It is said that what people confessing at their deathbeds regret the most is their neglected relationships and not taking more chances. It’s funny how, when we are kids, we promise ourselves not to repeat our elders’ mistakes of unhealthy balance between work and other life areas, and yet we later fall into the same trap. We disconnect instead of seeking bond with other people, leveraging our time and what we can offer to others in exchange for their presence.
Make a decision.
Everyone is here just winging it at the beginning. We all start from somewhere and make decisions best to our knowledge. Any decision is better than not making decision at all. Most of the decisions are reversible, anyway.
Learning to select where you commit your time and attention is crucial, out of respect to others and to yourself. Quality over quantity. Every opportunity you accept means there’s less time for another one, and sometimes, the future opportunity is more important to your long-term success, so it’s important to learn to say “no”. Figuring out what you can afford to not do is often the best first step toward figuring out what you can and should do.
I used to be available, helping almost anyone who asked me, but I quickly learned that if you don’t put boundaries, people will take advantage of you. It’s like with this oxygen mask on a plane analogy – you first need to save yourself in order to be able to help your children put theirs. You’re no good to them when passed out.
On your rules.
By many standards, I’m already quite old for a first child. I’m 34. Most of my friends who live in smaller cities or/and near their parents, started a family already in their 20s (and some are already past divorce 😃). By large London-like city standards, an average age of a woman has her first child is 36. Whether it’s good or bad, depends very much on what’s important to them.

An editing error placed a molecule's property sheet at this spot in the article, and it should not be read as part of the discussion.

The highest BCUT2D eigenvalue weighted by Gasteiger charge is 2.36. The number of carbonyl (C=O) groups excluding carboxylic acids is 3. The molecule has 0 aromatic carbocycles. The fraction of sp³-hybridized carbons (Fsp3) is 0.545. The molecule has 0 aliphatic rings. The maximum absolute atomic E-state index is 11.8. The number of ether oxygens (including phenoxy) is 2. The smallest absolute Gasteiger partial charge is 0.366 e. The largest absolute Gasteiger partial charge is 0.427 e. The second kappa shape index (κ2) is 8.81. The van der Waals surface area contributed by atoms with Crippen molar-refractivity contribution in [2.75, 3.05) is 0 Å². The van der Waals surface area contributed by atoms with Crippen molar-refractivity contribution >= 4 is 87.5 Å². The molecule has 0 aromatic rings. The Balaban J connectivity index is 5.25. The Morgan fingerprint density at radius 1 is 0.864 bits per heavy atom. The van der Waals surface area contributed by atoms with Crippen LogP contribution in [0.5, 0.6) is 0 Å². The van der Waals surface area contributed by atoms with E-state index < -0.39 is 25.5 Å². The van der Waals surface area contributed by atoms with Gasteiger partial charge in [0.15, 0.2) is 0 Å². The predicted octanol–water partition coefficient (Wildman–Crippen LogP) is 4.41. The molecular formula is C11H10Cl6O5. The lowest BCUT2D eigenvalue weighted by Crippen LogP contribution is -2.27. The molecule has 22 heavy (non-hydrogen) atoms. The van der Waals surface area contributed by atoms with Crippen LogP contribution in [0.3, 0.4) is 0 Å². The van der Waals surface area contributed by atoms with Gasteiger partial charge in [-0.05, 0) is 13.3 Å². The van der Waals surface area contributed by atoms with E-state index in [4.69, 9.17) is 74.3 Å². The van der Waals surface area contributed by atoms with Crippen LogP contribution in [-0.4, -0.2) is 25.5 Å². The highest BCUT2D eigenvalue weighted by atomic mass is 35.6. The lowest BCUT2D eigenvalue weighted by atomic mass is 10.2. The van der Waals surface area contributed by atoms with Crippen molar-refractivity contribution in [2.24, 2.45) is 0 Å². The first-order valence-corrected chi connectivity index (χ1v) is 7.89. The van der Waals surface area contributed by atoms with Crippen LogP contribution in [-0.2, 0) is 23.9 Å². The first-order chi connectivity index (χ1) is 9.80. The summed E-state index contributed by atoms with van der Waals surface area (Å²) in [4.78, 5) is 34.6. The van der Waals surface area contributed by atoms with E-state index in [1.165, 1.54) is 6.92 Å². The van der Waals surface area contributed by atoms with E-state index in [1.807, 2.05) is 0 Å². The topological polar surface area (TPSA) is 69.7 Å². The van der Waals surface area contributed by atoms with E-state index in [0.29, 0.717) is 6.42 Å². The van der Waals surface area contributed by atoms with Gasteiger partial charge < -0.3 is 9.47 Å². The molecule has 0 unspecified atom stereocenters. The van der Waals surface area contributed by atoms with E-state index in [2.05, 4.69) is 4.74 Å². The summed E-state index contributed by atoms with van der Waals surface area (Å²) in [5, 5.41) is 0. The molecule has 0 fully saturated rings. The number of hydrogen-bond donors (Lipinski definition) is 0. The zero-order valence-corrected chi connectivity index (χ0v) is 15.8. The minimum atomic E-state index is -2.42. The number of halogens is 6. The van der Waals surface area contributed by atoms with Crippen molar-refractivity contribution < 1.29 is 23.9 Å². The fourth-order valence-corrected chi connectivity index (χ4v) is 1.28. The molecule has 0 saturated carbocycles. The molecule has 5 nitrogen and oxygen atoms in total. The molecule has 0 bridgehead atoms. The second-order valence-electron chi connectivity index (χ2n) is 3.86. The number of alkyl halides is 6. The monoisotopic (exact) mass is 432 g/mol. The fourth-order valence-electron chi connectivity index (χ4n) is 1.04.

And then we have this other aspect of women in workplaces. We can have all talks about diversity, parity and flexible working, but we can’t be fooling ourselves; the women who have managed to be both mothers and top professionals at younger age are superhuman, rich, or self-employed. If we truly believe in equal opportunity for all women, there are lots of things that still have to change (but that’s a topic for a whole separate post).
As much as I’d not want it to be the case, a decision to step down from a position of power—to value family over professional advancement, even for a time—is directly at odds with the prevailing social pressures on career professionals, both women and men. I read in The Atlantic that in Washington, “leaving to spend time with your family” is a euphemism for being fired.
I was not born rich or a superhuman, so I quickly realised that if I continued working long hours on someone else’s schedule as a management consultant, I could not become both the parent and the professional I wanted to be—at least not with a child experiencing a rocky adolescence. I realised what is perhaps obvious to everyone else: having the pleasure of choosing how much time I devote to my family or hobbies, at least for me, depended almost entirely on what type of job and company I created for myself. And yet, I was too optimistic on how much time it will take to reach a relative stability.
The beauty of limits.
It’s never possible to have, do and be it all, and that’s part of what makes being human so wondrous, interesting and challenging. Just like collecting all of the Pokémon, it’s an ever moving target, and, even constrained to certain collections of items, many people often find that it is the chase for these elusive goals that gives them drive and meaning. Whether or not this is a healthy way to pursue happiness is an interesting discussion in itself, but in general, the common wisdom is that the journey is far more important than the destination.
Cover photo: Bioshock Infinite